This video covers the basic aspects of the Child Find screenings and eligibility evaluations. If you suspect that your child may have a disability, the first question you ask might be “How do I know if my child qualifies for special education?” The governmental process created by the Individual with Disabilities Education Act (IDEA) has a system in place that determines if your child has a disability, and if they qualify for special education services.
The first step of this process is called Child Find. Child Find involves the state government (via school districts) actively looking for children who may have hearing, vision, developmental or other issues and determining if they might qualify for further evaluation. The school district finds children through screenings; these screenings can be advertised publicly and held in public locations, or conducted directly in preschools, since Child Find focuses on identifying children as early as possible. Screenings usually cover children between the ages of zero and five, but can accommodate those with potential disabilities up to 21 years of age.
Once the child is identified as possibly qualifying for special education, an evaluation to determine eligibility is conducted. The main difference between a screening and an evaluation is formality; the evaluation involves more formal testing in key areas (vision, hearing, cognitive development) to see if the child has any disabilities that could inhibit their learning.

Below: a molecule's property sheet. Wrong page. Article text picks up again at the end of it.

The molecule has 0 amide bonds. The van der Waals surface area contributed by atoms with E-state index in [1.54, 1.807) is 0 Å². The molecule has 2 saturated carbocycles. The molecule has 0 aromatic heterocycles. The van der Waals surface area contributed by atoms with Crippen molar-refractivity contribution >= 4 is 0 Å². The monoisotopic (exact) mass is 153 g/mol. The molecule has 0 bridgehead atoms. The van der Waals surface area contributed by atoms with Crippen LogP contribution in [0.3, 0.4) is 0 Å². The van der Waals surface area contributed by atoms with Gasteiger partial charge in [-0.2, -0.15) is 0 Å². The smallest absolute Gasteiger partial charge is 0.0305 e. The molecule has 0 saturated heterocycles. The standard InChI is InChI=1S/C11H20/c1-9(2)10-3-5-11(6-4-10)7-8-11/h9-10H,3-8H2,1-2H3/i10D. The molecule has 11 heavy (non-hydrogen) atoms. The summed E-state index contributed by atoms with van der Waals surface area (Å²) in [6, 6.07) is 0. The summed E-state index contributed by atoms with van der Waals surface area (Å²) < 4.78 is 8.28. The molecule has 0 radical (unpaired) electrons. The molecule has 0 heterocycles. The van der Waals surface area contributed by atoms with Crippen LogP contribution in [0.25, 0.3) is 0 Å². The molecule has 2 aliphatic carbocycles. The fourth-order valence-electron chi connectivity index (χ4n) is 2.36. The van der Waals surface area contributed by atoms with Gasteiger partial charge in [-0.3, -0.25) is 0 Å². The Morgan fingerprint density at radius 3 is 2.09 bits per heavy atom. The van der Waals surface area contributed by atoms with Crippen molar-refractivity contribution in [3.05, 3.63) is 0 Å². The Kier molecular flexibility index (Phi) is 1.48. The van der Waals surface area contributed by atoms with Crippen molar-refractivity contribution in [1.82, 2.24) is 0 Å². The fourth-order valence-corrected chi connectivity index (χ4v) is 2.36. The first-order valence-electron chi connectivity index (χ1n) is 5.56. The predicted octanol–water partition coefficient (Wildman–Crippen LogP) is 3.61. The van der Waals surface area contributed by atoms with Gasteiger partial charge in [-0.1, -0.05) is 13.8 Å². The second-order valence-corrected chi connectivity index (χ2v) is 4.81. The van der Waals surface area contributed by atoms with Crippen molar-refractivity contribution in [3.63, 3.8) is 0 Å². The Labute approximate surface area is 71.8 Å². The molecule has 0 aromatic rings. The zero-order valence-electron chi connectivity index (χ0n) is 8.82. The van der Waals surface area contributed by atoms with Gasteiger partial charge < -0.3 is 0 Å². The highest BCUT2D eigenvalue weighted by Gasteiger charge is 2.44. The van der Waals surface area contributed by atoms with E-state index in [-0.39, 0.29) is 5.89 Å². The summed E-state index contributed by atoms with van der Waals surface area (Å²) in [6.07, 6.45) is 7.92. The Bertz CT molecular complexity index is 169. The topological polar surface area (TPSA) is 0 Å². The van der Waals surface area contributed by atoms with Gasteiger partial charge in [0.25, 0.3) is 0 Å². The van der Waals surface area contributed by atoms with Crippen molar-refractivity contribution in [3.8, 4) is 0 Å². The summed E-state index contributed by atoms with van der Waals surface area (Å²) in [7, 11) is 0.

Once the child has been evaluated, a group of qualified professionals called a Multidisciplinary Team (MDT) meet and write a multidisciplinary team evaluation report (MDT report) for the child. There are fourteen categories of possible eligibility (these categories will be covered in a later section), and the evaluation provides info for the school district to assess eligibility in these fourteen areas.
If the child is found ineligible, then the parent can ask for a hearing (please see the section on due process hearings for more information on this topic). If the child is found eligible, then every three years (minimum), a reevaluation takes place to make sure the child continues to qualify for special needs services.
There is also the Response to Intervention (RTI), which is a relatively new process in the IDEA. The RTI allows for regular classroom interventions to try to assist a child’s learning in the classroom. If the interventions work, there’s no reason to continue the Child Find/Evaluation/Eligibility process. If the interventions do not work, then the process should progress accordingly.
You, the parent, are not alone in this process. The IDEA is an affirmative duty placed upon the school district to help find any problems a child might have. The Child Find process is the same regardless of how the child is identified (whether through a screening or if a medical provider, teacher, or parent notices a problem), and will lead to an evaluation and possible qualification for special education services. In the next section, we will cover the Child Find process in depth.